After all it was prime real-estate by the creek. So, I unloaded my tubular magazine of the three shells and headed back to the truck to prepare the canoe.

My initial plan was to drive up to the creek and park the truck on the north shore because the water level was quite high, then offload the canoe and portage it to the swamp which was about two hundred yards of rough terrain to the west. There I could attempt to harvest some mallards and wood ducks, then maybe use the canoe to recover them or even navigate through a few channels and flush some ducks.

It was very windy and it was about eleven degrees Celsius with scattered showers. Actually the rain would come down very hard for about fifteen minutes and then it would stop once the dark cloud passed and go back to slight drizzle.

By the time I got to the edge of the swamp, I put down the canoe and I walked in the same direction I took only a few weeks before when I saw several ducks flying.

Sure enough a two mallards shot out of the tall grass, let out calls and circled in behind me, each duck in their own direction, so I released one shot and missed, pumped the action and my second shell jammed. I cleared it and released my third shot but it was too late and both ducks were out of range.

I suspected I would have a jam even with the pump-action pushed all the way forward, I was using my left over Kent shells in my Remington 870, for me this was not a good mix. But I wanted to use up the shells and go back to my Remington Sportsman Fast steel #3 shot. In my district, it was the second official day of the duck hunting season but today was my first day out and therefore it was my opening day and it was important for me to do well and potentially harvest and not go home without a bird.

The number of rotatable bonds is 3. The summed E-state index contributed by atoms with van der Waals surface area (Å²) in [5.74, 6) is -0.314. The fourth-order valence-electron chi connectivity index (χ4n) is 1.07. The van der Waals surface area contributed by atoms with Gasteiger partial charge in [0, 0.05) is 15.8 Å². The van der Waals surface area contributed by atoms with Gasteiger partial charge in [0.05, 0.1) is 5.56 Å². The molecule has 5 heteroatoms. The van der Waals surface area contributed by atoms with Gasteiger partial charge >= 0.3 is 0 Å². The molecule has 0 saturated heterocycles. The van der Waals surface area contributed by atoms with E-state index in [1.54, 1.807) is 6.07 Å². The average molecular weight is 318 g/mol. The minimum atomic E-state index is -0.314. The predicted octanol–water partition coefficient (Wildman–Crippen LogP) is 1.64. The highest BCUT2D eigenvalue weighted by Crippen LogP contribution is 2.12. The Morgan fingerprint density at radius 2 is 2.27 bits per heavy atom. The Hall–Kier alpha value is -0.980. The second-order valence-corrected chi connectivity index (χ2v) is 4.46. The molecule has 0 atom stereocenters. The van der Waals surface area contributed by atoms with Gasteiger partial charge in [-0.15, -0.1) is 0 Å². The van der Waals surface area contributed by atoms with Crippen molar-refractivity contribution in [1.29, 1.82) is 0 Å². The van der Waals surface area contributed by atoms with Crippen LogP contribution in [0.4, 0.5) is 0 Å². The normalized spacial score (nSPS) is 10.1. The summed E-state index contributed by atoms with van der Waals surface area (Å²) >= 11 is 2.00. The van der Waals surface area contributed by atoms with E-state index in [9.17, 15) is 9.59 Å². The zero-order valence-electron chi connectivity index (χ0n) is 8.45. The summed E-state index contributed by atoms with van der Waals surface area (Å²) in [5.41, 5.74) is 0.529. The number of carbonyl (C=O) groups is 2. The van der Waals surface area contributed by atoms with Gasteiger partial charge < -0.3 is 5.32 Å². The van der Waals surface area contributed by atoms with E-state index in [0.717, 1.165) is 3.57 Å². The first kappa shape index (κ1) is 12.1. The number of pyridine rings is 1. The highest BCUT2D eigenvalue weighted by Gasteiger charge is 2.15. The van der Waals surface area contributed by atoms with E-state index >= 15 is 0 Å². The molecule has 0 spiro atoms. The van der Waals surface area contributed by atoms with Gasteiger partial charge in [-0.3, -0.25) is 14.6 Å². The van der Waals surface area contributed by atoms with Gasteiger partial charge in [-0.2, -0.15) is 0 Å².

My day wasn’t starting well but then this is what hunting is all about, not allowing yourself to get discouraged and having the confidence in your abilities just like Wade Bourne wrote in one of his articles about successful waterfowl hunting.

So, I completed a second portage and brought back the canoe to the truck and left it sitting on the edge of the creek then decided to take a little break. After having had my sandwich and a drink of water, I started my way up the hill to the south in order to see if the groundhogs had been moving around up near the large boulders.

The creek separates the north and southern hay fields, and then in the middle of the southern hay-field which goes upward there is a large natural crest of with huge boulders and this is where the groundhogs have their den and network.

There is a very wide open area before I could reach the crest, by now I had several hundred of Canada geese flying in formation right above me and it was amazing to watch; when they called out it sounded like they were much lower than they actually were. Sound travels very well in the damp weather.

I kept on walking up the slope towards the crest keeping my eyes on the geese above hoping that a group would fly down to the creek or swamp to feed or to take a much-needed break.

I could have tried to call out using my goose caller but geese that are used to hunters do not like to call back as much and do not require so much calling.